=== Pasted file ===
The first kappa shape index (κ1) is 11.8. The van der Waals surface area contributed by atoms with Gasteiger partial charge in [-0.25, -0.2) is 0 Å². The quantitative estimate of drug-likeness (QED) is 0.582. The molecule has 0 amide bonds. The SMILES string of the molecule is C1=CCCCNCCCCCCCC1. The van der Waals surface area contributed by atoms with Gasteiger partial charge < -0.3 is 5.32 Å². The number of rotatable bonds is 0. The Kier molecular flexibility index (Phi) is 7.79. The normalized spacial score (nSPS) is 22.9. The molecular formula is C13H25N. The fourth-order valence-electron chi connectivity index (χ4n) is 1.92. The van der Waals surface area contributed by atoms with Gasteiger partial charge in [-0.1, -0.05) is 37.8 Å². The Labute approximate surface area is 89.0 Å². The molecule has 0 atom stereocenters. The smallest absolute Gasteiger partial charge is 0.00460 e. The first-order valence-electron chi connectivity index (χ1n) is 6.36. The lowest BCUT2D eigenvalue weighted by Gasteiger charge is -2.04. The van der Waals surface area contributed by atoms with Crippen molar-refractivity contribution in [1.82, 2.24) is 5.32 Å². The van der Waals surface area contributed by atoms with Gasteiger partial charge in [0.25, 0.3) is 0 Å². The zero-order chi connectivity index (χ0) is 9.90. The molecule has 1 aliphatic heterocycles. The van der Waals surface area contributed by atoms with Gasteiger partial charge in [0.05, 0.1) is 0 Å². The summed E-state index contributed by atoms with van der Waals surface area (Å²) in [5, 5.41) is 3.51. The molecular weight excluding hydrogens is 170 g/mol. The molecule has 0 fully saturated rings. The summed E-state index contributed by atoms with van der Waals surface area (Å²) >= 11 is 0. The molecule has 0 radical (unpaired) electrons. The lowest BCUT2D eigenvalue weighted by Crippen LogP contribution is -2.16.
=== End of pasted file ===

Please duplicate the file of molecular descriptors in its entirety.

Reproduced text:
The first kappa shape index (κ1) is 11.8. The van der Waals surface area contributed by atoms with Gasteiger partial charge in [-0.25, -0.2) is 0 Å². The quantitative estimate of drug-likeness (QED) is 0.582. The molecule has 0 amide bonds. The SMILES string of the molecule is C1=CCCCNCCCCCCCC1. The van der Waals surface area contributed by atoms with Gasteiger partial charge < -0.3 is 5.32 Å². The number of rotatable bonds is 0. The Kier molecular flexibility index (Phi) is 7.79. The normalized spacial score (nSPS) is 22.9. The molecular formula is C13H25N. The fourth-order valence-electron chi connectivity index (χ4n) is 1.92. The van der Waals surface area contributed by atoms with Gasteiger partial charge in [-0.1, -0.05) is 37.8 Å². The Labute approximate surface area is 89.0 Å². The molecule has 0 atom stereocenters. The smallest absolute Gasteiger partial charge is 0.00460 e. The first-order valence-electron chi connectivity index (χ1n) is 6.36. The lowest BCUT2D eigenvalue weighted by Gasteiger charge is -2.04. The van der Waals surface area contributed by atoms with Crippen molar-refractivity contribution in [1.82, 2.24) is 5.32 Å². The van der Waals surface area contributed by atoms with Gasteiger partial charge in [0.25, 0.3) is 0 Å². The zero-order chi connectivity index (χ0) is 9.90. The molecule has 1 aliphatic heterocycles. The van der Waals surface area contributed by atoms with Gasteiger partial charge in [0.05, 0.1) is 0 Å². The summed E-state index contributed by atoms with van der Waals surface area (Å²) in [5, 5.41) is 3.51. The molecular weight excluding hydrogens is 170 g/mol. The molecule has 0 fully saturated rings. The summed E-state index contributed by atoms with van der Waals surface area (Å²) >= 11 is 0. The molecule has 0 radical (unpaired) electrons. The lowest BCUT2D eigenvalue weighted by Crippen LogP contribution is -2.16.